When the waitress returned to our table I asked why he had approached us. She deflected my questions. I had finally processed what was going on and told her I believed this was intentional. Even though I was upset I was careful not to match the managers tone or give them any reason to justify their actions. My friends at the table began looking up alternative venues for live music and decided they wanted to pay the bill and leave early because of how uncomfortable they felt. I was so upset, I didn’t even get any cake! It’s my birthday! I didn’t think this would happen.

I realized then that my sister noticing how upset I was had went to the front of the restaurant to speak with the manager. She later told me how she had explained to him that we were all university grads. She told him how she had worked in the service industry before and this wasn’t right. It was almost as though she was explaining why we deserve to get treated like the “other” customers. The waitress had also relayed my concerns to the manager. I didn’t find this out till later but I got up to tell my sister to return to the table so we could wrap things up and leave. I left my jacket and my purse at the table and all of the other women were still seated. Yet the waitress followed me as I got up insisting I pay at that moment. And before I could even speak to my sister, the manager yelled, “I heard you’re calling me a racist! Me? A Racist?” and began raising his arms and stepping towards me. I took a step back as he moved forward, I really thought in that second he would hit me.  He didn’t. But the fear, the embarrassment and the shock did.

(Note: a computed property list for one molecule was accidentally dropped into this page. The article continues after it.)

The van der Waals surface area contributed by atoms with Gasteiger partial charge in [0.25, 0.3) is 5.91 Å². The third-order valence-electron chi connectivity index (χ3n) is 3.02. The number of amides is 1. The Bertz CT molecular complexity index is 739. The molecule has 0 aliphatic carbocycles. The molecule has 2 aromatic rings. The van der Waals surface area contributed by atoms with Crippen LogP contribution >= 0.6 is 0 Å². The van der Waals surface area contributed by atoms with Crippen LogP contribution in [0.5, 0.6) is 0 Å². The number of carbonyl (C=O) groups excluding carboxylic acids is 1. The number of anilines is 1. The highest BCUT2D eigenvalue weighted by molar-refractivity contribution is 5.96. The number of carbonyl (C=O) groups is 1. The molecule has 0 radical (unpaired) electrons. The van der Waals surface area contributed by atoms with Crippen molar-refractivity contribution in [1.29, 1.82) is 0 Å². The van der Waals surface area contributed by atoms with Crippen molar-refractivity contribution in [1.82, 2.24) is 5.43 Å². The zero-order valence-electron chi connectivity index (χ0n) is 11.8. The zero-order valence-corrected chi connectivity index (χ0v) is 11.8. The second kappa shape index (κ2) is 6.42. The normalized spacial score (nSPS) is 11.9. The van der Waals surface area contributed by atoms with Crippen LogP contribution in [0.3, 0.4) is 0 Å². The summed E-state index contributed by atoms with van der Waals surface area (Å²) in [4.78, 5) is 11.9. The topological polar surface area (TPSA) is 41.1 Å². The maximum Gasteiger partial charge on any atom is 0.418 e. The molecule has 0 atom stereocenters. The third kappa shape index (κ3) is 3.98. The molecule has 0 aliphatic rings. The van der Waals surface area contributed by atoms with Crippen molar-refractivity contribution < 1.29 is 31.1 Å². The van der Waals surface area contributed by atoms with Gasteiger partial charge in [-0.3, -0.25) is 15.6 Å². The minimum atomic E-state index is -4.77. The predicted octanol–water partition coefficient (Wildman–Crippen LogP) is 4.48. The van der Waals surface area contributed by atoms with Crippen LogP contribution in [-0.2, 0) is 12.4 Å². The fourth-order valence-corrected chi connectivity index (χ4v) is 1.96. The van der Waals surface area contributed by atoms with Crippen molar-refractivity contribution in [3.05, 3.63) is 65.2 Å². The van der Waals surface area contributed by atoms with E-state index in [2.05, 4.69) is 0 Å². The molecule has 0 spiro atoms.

It’s hard to explain the mixed emotions I felt. I was so angry and embarrassed and ashamed. But the most upsetting feeling I had was the feeling of powerlessness. I had literally paid to get treated like shit. My night was ruined but that business would continue to operate as usual.